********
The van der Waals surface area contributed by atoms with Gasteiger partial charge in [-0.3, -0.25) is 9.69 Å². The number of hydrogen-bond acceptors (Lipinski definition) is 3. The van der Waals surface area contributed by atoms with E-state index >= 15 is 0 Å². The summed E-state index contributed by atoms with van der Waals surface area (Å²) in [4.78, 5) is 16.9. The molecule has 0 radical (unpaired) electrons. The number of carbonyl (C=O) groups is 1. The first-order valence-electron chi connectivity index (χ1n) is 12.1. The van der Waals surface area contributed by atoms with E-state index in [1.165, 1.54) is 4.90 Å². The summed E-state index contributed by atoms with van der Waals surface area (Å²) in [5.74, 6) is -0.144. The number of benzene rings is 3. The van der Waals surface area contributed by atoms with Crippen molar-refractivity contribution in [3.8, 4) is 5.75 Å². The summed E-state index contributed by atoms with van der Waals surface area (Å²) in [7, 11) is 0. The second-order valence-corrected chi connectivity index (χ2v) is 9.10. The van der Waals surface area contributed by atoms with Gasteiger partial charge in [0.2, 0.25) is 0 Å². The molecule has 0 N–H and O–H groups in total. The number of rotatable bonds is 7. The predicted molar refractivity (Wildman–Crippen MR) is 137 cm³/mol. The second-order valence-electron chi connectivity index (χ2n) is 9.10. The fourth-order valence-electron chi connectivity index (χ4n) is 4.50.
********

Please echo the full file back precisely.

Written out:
The van der Waals surface area contributed by atoms with Gasteiger partial charge in [-0.3, -0.25) is 9.69 Å². The number of hydrogen-bond acceptors (Lipinski definition) is 3. The van der Waals surface area contributed by atoms with E-state index >= 15 is 0 Å². The summed E-state index contributed by atoms with van der Waals surface area (Å²) in [4.78, 5) is 16.9. The molecule has 0 radical (unpaired) electrons. The number of carbonyl (C=O) groups is 1. The first-order valence-electron chi connectivity index (χ1n) is 12.1. The van der Waals surface area contributed by atoms with E-state index in [1.165, 1.54) is 4.90 Å². The summed E-state index contributed by atoms with van der Waals surface area (Å²) in [5.74, 6) is -0.144. The number of benzene rings is 3. The van der Waals surface area contributed by atoms with Crippen molar-refractivity contribution in [3.8, 4) is 5.75 Å². The summed E-state index contributed by atoms with van der Waals surface area (Å²) in [7, 11) is 0. The second-order valence-corrected chi connectivity index (χ2v) is 9.10. The van der Waals surface area contributed by atoms with Gasteiger partial charge in [0.2, 0.25) is 0 Å². The molecule has 0 N–H and O–H groups in total. The number of rotatable bonds is 7. The predicted molar refractivity (Wildman–Crippen MR) is 137 cm³/mol. The second-order valence-electron chi connectivity index (χ2n) is 9.10. The fourth-order valence-electron chi connectivity index (χ4n) is 4.50.